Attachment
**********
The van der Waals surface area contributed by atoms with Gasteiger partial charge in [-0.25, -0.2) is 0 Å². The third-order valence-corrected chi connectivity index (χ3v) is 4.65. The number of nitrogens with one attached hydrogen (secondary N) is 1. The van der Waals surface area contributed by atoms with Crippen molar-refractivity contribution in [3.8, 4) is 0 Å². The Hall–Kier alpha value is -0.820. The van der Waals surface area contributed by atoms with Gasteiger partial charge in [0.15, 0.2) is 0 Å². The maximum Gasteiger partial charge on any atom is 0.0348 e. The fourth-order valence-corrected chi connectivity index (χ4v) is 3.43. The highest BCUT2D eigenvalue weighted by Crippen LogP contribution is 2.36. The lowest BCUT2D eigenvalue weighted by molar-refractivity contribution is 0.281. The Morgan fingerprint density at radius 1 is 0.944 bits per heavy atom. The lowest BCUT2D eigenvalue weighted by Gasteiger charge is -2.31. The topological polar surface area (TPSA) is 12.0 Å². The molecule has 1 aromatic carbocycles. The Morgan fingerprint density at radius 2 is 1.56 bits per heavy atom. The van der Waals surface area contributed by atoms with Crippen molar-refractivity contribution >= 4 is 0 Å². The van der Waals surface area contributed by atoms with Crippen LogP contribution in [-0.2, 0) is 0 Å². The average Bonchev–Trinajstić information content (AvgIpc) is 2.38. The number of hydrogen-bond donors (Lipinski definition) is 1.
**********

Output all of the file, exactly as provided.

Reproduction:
The van der Waals surface area contributed by atoms with Gasteiger partial charge in [-0.25, -0.2) is 0 Å². The third-order valence-corrected chi connectivity index (χ3v) is 4.65. The number of nitrogens with one attached hydrogen (secondary N) is 1. The van der Waals surface area contributed by atoms with Crippen molar-refractivity contribution in [3.8, 4) is 0 Å². The Hall–Kier alpha value is -0.820. The van der Waals surface area contributed by atoms with Gasteiger partial charge in [0.15, 0.2) is 0 Å². The maximum Gasteiger partial charge on any atom is 0.0348 e. The fourth-order valence-corrected chi connectivity index (χ4v) is 3.43. The highest BCUT2D eigenvalue weighted by Crippen LogP contribution is 2.36. The lowest BCUT2D eigenvalue weighted by molar-refractivity contribution is 0.281. The Morgan fingerprint density at radius 1 is 0.944 bits per heavy atom. The lowest BCUT2D eigenvalue weighted by Gasteiger charge is -2.31. The topological polar surface area (TPSA) is 12.0 Å². The molecule has 1 aromatic carbocycles. The Morgan fingerprint density at radius 2 is 1.56 bits per heavy atom. The van der Waals surface area contributed by atoms with Crippen molar-refractivity contribution >= 4 is 0 Å². The van der Waals surface area contributed by atoms with Crippen LogP contribution in [-0.2, 0) is 0 Å². The average Bonchev–Trinajstić information content (AvgIpc) is 2.38. The number of hydrogen-bond donors (Lipinski definition) is 1.